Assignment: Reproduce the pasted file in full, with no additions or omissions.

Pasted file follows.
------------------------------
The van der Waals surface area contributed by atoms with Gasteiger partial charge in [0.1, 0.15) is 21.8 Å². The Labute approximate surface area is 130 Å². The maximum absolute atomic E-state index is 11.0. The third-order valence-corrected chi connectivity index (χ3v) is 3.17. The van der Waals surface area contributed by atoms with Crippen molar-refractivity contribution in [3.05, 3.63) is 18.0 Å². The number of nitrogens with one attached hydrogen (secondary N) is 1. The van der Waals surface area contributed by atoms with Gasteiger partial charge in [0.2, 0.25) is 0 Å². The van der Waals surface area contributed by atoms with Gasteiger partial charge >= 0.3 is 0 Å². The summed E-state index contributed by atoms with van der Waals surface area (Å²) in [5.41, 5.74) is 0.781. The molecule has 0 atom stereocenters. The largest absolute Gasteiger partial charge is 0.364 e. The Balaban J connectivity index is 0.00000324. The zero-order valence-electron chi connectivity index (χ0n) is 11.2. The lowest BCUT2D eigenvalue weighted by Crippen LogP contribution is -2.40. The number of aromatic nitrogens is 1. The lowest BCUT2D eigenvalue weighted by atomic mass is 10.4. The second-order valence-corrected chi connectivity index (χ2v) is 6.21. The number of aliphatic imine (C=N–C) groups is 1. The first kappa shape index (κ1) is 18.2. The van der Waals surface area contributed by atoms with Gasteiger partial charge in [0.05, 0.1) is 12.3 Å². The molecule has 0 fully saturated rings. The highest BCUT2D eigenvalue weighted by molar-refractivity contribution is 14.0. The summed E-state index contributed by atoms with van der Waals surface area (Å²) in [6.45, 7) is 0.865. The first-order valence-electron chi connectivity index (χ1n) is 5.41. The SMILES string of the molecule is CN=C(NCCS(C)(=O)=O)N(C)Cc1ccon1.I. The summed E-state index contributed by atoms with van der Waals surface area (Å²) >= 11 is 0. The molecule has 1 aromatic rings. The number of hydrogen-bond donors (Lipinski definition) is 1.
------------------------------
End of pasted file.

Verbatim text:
The van der Waals surface area contributed by atoms with Gasteiger partial charge in [0.1, 0.15) is 21.8 Å². The Labute approximate surface area is 130 Å². The maximum absolute atomic E-state index is 11.0. The third-order valence-corrected chi connectivity index (χ3v) is 3.17. The van der Waals surface area contributed by atoms with Crippen molar-refractivity contribution in [3.05, 3.63) is 18.0 Å². The number of nitrogens with one attached hydrogen (secondary N) is 1. The van der Waals surface area contributed by atoms with Gasteiger partial charge in [0.2, 0.25) is 0 Å². The van der Waals surface area contributed by atoms with Gasteiger partial charge >= 0.3 is 0 Å². The summed E-state index contributed by atoms with van der Waals surface area (Å²) in [5.41, 5.74) is 0.781. The molecule has 0 atom stereocenters. The largest absolute Gasteiger partial charge is 0.364 e. The Balaban J connectivity index is 0.00000324. The zero-order valence-electron chi connectivity index (χ0n) is 11.2. The lowest BCUT2D eigenvalue weighted by Crippen LogP contribution is -2.40. The number of aromatic nitrogens is 1. The lowest BCUT2D eigenvalue weighted by atomic mass is 10.4. The second-order valence-corrected chi connectivity index (χ2v) is 6.21. The number of aliphatic imine (C=N–C) groups is 1. The first kappa shape index (κ1) is 18.2. The van der Waals surface area contributed by atoms with Gasteiger partial charge in [0.05, 0.1) is 12.3 Å². The molecule has 0 fully saturated rings. The highest BCUT2D eigenvalue weighted by molar-refractivity contribution is 14.0. The summed E-state index contributed by atoms with van der Waals surface area (Å²) in [6.45, 7) is 0.865. The first-order valence-electron chi connectivity index (χ1n) is 5.41. The SMILES string of the molecule is CN=C(NCCS(C)(=O)=O)N(C)Cc1ccon1.I. The summed E-state index contributed by atoms with van der Waals surface area (Å²) >= 11 is 0. The molecule has 1 aromatic rings. The number of hydrogen-bond donors (Lipinski definition) is 1.